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You Get The Employee Relations Culture You "Deserve"

You Get The Employee Relations Culture You "Deserve"

I had the pleasure of presenting the Employment Law work-stream at the annual HR Network Conference in Edinburgh last week.  This is our fifth year of sponsoring the conference, which has gone from strength to strength, as the place to be for the HR community in Scotland.

As well as providing an update on developments in employment law, we like to tailor our session to fit with the theme of the conference.  This year the theme was “Organisational Culture”.  For me, there was a natural fit between culture and employment law.  It really resonated with the approach that we take to advising HR professionals.

As we have moved towards a much more “rights-based” culture in the UK, with an increase in employment law regulation in recent years (the so-called red tape challenge spoke for itself), employment law is higher profile than ever before.  Employment law issues are never far from the national media and the new Tory government is already pressing on with its change agenda, looking at reining in the law on industrial action.

Despite this, we have seen a dramatic fall in Employment Tribunal claims of some 80% UK-wide following the introduction of a fees regime.  Fees look set to stay unless the courts intervene on the final attempt at judicial review or if the SNP move to abolish them in Scotland following devolution.

So, if claims have dropped, I posed the question “Are employers “getting away” with more than before?”  We saw signs of that in the recession (and again now in the oil & gas sector in Aberdeen) where difficult decisions were more readily achievable in difficult times.  But, how you treat your people in hard times sets the tone of your organisational culture when the economy improves.  And in turn, therefore, you get the employee relations culture “you deserve”.  Those employers who enforced “deeper” cuts in the recession saw increased attrition, grievances and trade union intervention when the economy improved.

Is there, therefore, a link between organisational culture and risk management when it comes to the application of employment law?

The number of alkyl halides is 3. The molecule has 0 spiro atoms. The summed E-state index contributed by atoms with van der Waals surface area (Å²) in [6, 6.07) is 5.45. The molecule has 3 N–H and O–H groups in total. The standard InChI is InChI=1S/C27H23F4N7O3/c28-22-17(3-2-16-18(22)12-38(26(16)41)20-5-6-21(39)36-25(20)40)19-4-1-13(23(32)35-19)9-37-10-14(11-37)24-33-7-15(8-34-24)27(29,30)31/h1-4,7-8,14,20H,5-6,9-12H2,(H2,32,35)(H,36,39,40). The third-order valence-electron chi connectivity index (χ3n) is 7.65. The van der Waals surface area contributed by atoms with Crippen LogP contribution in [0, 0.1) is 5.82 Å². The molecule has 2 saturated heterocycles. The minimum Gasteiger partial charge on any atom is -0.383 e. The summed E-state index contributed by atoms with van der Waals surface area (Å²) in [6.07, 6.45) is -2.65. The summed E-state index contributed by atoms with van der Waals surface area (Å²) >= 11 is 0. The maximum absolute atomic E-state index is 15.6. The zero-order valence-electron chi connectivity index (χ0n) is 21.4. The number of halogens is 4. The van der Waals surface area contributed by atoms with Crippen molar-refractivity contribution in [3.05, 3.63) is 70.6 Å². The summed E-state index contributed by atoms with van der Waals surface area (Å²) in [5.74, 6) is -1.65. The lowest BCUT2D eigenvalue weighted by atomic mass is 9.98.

I think that there is.  Just look at the basic concepts of employment law - fairness, reasonableness, consistency, trust & confidence, diversity - all of these would be at home in any mission statement of an organisation’s “values”.  Not to do ourselves out of a job as employment lawyers, but it’s not rocket science.  Treat your people fairly, consistently and reasonably and you should avoid or at least be in a good position to defend an employment tribunal claim.

Which means that the role of employment lawyer has evolved in recent years to be more akin to that of risk manager.  When advising on employee relations cases, it’s all about managing risk.  Employment law (regulation) underpins everything that we do in every organisation of any sector, but it is the employer’s attitude to risk (i.e. their culture) that sets the tone for the way forward.  I’m not sure that I would go so far as to say that HR should be the “moral compass” of the organisation but certainly the advice that we in HR and employment law provide to the business must be shaped by the culture of the organisation.  Just like instructing an IFA (are you an “adventurous, moderate or cautious” investor), you start by generating options, applying your risk profile and then coming to the recommendation.  What sets apart the truly “commercial” employment lawyer is the one who does not sit on the fence and is prepared to give a recommendation.  Knowing the company’s culture and attitude to risk makes this possible.

But culture is not a one-way street.  Knowing the employee’s culture is often just as important in managing risk and arriving at the preferred recommendation.  Put yourselves in the shoes of the individual employee and you will see that their perception, aversion to risk (culture) and approach to litigation will also inform the outcome. Which option to follow from an HR perspective will depend on the employee’s hierarchy of needs, including their attitude to the cost of litigating, their financial needs, the ever-present “point of principle” and the impact on their reputation.

At the HR Network Conference my colleagues and I showcased this risk management approach by applying it to three real-life scenarios, including the topical holiday pay dilemma, the collective consultation conundrum (following the Woolworths decision), and finally the well-trodden case of a protected conversation with an underperforming employee.

Culture and employee engagement may be high on the agenda in HR circles just now.  But it’s about more than just values and mission statements.  It shapes the way you engage with your staff and ultimately how we advise on HR issues as they arise.

David Morgan